Suddenly, the whole charade began to play itself out in front of me and I was filled with the urgent need to get out of there. I began to panic. I was a cop, not some nutcase in a suit! This isn’t the way I imagined it, jumping from buildings and getting shot at over a purse! What was I thinking? That I was some kind of hero? Some kind of world-changer? I must have been insane to imagine I could do this. Fight for the little guy? I couldn’t. That was clear now. This wasn’t me. I wanted out and I wanted out now.
“Look,” I said. “I need to get going. I can’t do this right now. Just book them on petty theft and return the purse to the woman, okay? I --, I have to go.”
“Go? What do you mean, go?” said Schrader. “Don’t you want credit for the arrest?”
“No,” I said, starting to move toward the door.
Schrader called after me. “Well at least return the purse yourself.”
That made me stop. The lobby stopped, too.
Schrader stood with the purse in his hand. “Look,” he said, and I could tell from his face he was being serious. “This Hero stuff. It ain’t for everybody. I seen it all, right from this desk. I know this. If you decide to hang up the armored boots, that’s up to you. There’s a lot of scary crap in this town. But let me tell you something. Tonight you did a good thing. Whatever else you may choose, tonight you made a difference. And I think you deserve to be the one who returns the purse.”
He was right. I walked over and took the purse. I walked up to the woman, and noticed for the first time her black eye and tearstained mascara. “Ma’am, I believe this belongs to you.”
“Yes. Thank you,” she said, offering a tired smile.
“I’m sorry I couldn’t get there before they took it.”
“Could have been worse, I guess,” she said.
Her daughter spoke in a clear, intelligent voice, like Cassidy. “Are you a Hero?” I looked down at her, her round face tinted amber by the night filters in my blast shield, and suddenly I felt as scared and vulnerable as the day my father died, as I did less than an hour ago when I was shot at by Hellions, as I did the night my Cassidy was born. “No, miss,” I said. “I’m just a man.”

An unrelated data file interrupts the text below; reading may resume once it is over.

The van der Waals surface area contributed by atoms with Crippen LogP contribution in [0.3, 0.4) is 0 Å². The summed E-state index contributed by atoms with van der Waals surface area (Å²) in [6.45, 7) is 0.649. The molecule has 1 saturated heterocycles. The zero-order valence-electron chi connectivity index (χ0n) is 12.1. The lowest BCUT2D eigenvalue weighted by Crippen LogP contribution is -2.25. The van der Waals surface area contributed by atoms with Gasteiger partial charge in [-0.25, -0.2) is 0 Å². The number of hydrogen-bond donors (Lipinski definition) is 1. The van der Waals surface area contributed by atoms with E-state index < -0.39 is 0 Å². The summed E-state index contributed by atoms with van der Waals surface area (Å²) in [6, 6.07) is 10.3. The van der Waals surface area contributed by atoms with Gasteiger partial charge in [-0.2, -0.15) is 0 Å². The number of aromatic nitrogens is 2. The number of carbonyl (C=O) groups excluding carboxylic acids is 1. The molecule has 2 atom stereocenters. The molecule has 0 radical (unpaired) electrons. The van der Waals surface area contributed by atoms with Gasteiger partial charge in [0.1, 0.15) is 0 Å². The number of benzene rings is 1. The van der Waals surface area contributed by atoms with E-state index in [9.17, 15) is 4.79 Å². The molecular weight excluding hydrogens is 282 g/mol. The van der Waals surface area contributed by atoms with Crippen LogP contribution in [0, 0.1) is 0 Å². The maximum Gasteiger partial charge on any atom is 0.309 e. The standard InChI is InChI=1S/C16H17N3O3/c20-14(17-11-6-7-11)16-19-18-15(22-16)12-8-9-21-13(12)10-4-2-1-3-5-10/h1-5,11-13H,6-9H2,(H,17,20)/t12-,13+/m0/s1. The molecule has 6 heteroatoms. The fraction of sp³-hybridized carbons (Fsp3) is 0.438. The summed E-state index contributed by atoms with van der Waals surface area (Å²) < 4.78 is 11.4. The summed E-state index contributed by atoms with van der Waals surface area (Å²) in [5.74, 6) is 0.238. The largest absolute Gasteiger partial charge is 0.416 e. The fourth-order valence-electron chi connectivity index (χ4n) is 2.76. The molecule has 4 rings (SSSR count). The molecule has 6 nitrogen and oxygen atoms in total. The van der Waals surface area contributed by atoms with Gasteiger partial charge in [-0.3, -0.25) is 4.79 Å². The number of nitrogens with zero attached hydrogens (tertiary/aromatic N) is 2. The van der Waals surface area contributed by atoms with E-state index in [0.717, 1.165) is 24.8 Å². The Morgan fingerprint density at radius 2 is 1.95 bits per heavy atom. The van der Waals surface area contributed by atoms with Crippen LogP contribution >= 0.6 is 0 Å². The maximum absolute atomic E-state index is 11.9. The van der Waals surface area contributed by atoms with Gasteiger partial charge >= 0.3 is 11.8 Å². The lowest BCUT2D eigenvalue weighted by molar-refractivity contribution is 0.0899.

“Darn it,” she said. “I wanted to tell all my friends I met a Hero.”
Then it hit me. Why was I doing this? Why did I steal top secret technology from the City? What made me put on that suit, power up that helmet? Why did I go up on that roof? For Cassidy. For Cassidy and everyone like her. For this woman. For her daughter. For those students. So they might feel safe for once in their lives. So they could say something good actually happened to them. So they could survive long enough to get out of this city and go someplace where plasma bombs don’t fall from the sky and pseudo-soldiers don’t terrorize decent people on street corners, a place where mutant thugs don’t shoot drugs made by madmen and gangs don’t exist, much less burn everything they get their hands on. For them.
“What’s your name?” I said.
“Clara,” she answered.
“Clara, tonight you met your first Hero.”
Her eyes lit up and her smiling face shined like gold in my blast shield. “Really?”
“Really.” And I walked toward the doors and the Galaxy City night, knowing and accepting all that was going to come to pass. And I heard Clara behind me tell her mother, “But I don’t know his name. What do I tell my friends?”
I turned. “Tell them you met Cyberforce,” I said.
There was a flash of light. One of the students was holding up her cell phone. “Cyberforce,” she said. “Cool.”
“Bye, Cyberforce,” said Clara as I walked out of the precinct and into the night.
Behind me I heard the click of Schrader’s pen.